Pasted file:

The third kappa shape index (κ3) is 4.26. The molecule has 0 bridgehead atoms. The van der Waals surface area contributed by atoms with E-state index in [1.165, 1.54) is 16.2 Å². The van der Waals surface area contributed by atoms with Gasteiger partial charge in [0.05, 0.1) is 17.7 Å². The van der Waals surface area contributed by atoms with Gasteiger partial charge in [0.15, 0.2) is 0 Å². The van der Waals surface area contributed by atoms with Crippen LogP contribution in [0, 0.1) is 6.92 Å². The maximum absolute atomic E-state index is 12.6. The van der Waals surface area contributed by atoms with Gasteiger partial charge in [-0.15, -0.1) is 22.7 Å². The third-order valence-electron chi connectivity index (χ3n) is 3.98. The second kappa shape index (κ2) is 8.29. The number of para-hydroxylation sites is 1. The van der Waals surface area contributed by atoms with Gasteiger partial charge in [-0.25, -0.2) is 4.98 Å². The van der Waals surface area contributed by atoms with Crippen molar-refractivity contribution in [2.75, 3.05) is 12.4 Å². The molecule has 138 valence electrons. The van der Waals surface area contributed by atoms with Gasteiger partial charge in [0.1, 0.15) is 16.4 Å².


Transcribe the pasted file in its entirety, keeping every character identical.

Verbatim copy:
The third kappa shape index (κ3) is 4.26. The molecule has 0 bridgehead atoms. The van der Waals surface area contributed by atoms with E-state index in [1.165, 1.54) is 16.2 Å². The van der Waals surface area contributed by atoms with Gasteiger partial charge in [0.05, 0.1) is 17.7 Å². The van der Waals surface area contributed by atoms with Gasteiger partial charge in [0.15, 0.2) is 0 Å². The van der Waals surface area contributed by atoms with Crippen LogP contribution in [0, 0.1) is 6.92 Å². The maximum absolute atomic E-state index is 12.6. The van der Waals surface area contributed by atoms with Gasteiger partial charge in [-0.15, -0.1) is 22.7 Å². The third-order valence-electron chi connectivity index (χ3n) is 3.98. The second kappa shape index (κ2) is 8.29. The number of para-hydroxylation sites is 1. The van der Waals surface area contributed by atoms with Gasteiger partial charge in [-0.25, -0.2) is 4.98 Å². The van der Waals surface area contributed by atoms with Crippen molar-refractivity contribution in [2.75, 3.05) is 12.4 Å². The molecule has 138 valence electrons. The van der Waals surface area contributed by atoms with Gasteiger partial charge in [0.1, 0.15) is 16.4 Å².